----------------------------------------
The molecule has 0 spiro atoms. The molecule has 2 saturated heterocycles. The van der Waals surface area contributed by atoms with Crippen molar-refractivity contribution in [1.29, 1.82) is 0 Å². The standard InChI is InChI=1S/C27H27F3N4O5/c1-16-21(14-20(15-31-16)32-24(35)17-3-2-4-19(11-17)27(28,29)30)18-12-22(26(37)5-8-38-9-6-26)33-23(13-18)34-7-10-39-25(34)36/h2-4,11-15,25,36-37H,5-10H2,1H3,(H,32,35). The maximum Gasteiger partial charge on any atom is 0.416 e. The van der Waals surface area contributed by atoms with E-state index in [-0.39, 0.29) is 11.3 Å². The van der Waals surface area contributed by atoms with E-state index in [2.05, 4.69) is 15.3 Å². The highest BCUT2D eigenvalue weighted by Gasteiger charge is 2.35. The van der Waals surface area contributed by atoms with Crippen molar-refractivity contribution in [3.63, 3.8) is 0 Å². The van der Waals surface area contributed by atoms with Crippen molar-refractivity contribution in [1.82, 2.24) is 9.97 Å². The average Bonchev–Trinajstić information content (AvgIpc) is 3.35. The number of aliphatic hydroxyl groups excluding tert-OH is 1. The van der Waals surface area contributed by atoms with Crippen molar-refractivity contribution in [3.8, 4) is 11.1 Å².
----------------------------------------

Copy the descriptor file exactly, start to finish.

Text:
The molecule has 0 spiro atoms. The molecule has 2 saturated heterocycles. The van der Waals surface area contributed by atoms with Crippen molar-refractivity contribution in [1.29, 1.82) is 0 Å². The standard InChI is InChI=1S/C27H27F3N4O5/c1-16-21(14-20(15-31-16)32-24(35)17-3-2-4-19(11-17)27(28,29)30)18-12-22(26(37)5-8-38-9-6-26)33-23(13-18)34-7-10-39-25(34)36/h2-4,11-15,25,36-37H,5-10H2,1H3,(H,32,35). The maximum Gasteiger partial charge on any atom is 0.416 e. The van der Waals surface area contributed by atoms with E-state index in [-0.39, 0.29) is 11.3 Å². The van der Waals surface area contributed by atoms with E-state index in [2.05, 4.69) is 15.3 Å². The highest BCUT2D eigenvalue weighted by Gasteiger charge is 2.35. The van der Waals surface area contributed by atoms with Crippen molar-refractivity contribution in [3.63, 3.8) is 0 Å². The van der Waals surface area contributed by atoms with Crippen molar-refractivity contribution in [1.82, 2.24) is 9.97 Å². The average Bonchev–Trinajstić information content (AvgIpc) is 3.35. The number of aliphatic hydroxyl groups excluding tert-OH is 1. The van der Waals surface area contributed by atoms with Crippen molar-refractivity contribution in [3.8, 4) is 11.1 Å².